the difference between writing from Kitty’s point of view and writing from Cormac’s

November 6, 2013

I was asked this at one of my signings earlier this year, and it’s a great question.  Specifically, I was asked about the differences in gender, and if it was different writing a male character versus the female one I’ve been writing.  I expect I’m going to get asked this a lot when we get close to Low Midnight’s release date (which I don’t know yet, alas), so I thought I’d throw the answer up here.

What I answered:  no, the difference in gender is not a factor when I write about Cormac.  Because the biggest difference between Kitty and Cormac is not, in the end, their respective gender identities.  It’s their dispositions and their entire outlooks on life.  Kitty is a chatty idealist.  She wants to think the best of everyone and everything, she believes it is possible to make the world a better place.  And she talks. A lot.  Cormac…doesn’t.  Cormac is a cynic.  A borderline sociopath.  He would rather shoot you than be friends with you.  He knows the world is a brutal place and you either eat or be eaten.

That’s the kind of thing I was thinking about while writing Cormac.  Just like when I write Kitty I’m focused on her dialog, her philosophy in life, her goals, her loyalties.  To define them according to their genders would essentialize them in ways that I think would make them less interesting.

I’ve written male points of view before — a number of my short stories have male points of view, and half of Discord’s Apple is from the point of view of Greek soldier and spy Sinon.  Again, I wasn’t so much focused on him being male as I was on his more relevant personality traits:  his loyalty to Odysseus, his identity as a Greek soldier, his sense of fatalism that never quite edges into despair.  Writing the Cormac novella several years ago convinced me I could, in fact, write an entire novel about him.  And again, I focused on his cynicism rather than the fact he’s a guy.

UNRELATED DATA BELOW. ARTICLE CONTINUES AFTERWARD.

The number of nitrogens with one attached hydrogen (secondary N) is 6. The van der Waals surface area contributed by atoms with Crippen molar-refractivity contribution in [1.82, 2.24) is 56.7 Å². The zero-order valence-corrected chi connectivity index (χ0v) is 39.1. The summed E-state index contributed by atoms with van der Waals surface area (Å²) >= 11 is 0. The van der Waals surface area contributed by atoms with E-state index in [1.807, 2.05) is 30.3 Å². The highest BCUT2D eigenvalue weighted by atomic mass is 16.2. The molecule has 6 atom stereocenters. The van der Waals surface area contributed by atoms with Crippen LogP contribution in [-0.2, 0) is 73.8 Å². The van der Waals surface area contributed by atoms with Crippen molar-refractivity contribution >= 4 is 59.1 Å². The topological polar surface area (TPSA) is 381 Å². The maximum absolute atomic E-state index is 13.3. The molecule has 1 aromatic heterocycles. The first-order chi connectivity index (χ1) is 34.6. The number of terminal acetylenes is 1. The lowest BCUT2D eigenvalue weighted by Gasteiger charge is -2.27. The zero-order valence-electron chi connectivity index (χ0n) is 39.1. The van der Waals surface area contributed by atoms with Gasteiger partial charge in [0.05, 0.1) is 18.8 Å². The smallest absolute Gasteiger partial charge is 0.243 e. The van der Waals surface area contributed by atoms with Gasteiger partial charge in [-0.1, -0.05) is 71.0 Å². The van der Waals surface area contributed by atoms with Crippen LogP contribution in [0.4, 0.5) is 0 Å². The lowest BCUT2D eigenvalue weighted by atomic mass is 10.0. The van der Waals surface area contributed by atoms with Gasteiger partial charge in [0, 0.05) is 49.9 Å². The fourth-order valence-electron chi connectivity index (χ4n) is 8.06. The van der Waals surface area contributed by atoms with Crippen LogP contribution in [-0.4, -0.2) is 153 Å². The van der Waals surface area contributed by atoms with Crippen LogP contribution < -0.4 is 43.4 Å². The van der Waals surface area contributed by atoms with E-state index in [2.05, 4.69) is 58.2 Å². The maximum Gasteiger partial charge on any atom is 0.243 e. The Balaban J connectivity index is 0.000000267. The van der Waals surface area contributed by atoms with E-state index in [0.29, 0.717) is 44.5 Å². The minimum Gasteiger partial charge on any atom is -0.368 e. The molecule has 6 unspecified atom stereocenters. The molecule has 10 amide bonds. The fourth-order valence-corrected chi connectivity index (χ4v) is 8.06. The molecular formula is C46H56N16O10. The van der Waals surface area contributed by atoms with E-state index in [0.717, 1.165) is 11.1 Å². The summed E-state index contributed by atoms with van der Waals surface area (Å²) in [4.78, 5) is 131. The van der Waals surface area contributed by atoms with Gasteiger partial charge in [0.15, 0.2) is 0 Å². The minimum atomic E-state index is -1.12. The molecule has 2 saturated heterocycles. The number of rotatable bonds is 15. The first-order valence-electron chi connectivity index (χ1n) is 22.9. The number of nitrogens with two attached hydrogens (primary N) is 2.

Seriously, don’t think of it as writing good male characters or female characters.  Just write good characters.

5 Responses to “the difference between writing from Kitty’s point of view and writing from Cormac’s”


  1. It honestly surprises me how many people think that you need some special insight to write a character of a different gender than yourself, as if there’s some arcane unknowable gulf between the experience of a man and the experience of a woman. And there are writers (I hesitate to call anyone a bad writer, but honestly what I’m about to describe is bad writing) who think that the way to address this is to make everything a character with a different gender does informed by their gender.

    I think this interview segment with George R. R. Martin is particularly on-point: http://youtu.be/fHfip4DefG4?t=18m35s

    Essentially, when you write ANY character, the way to write them is to write a HUMAN BEING with certain goals, motivations, and personality traits, NOT ‘I am writing a man’ or ‘I am writing a woman’. Not to say that gender is irrelevant to a character, but it should never -define- a character.

    If you’ll allow me to give a bit of praise in that department, I’ve always felt you handled that masterfully, Carrie.

  2. Sherri Says:

    I would love to get a Cormac book, I was intrigued with him when he showed up on the scene and the changes to his life during/after prison have only made me want to be able to spend a little (or a lot) more time finding out about what is going on with him.


  3. Denis Farr is a white, androgynously gendered, TAB, German-born and U.S.-schooled, male-sexed queer person (with a penchant for other male-sexed queer persons) who started writing about games at Vorpal Bunny Ranch (in other words, he’s loquacious). He has continued with this endeavor, expanding his writing to both GayGamer.net and here at The Border House. A strong proponent of expanding diversity in games, his focus is often on how characters are depicted in games, and exploring the language we use to explicate games themselves.


  4. […] or a reluctant heroine, one that can drive some folks crazy with her waffling.  In her blog, Vaughn describes Kitty as “a chatty idealist.  She wants to think the best of everyone and […]


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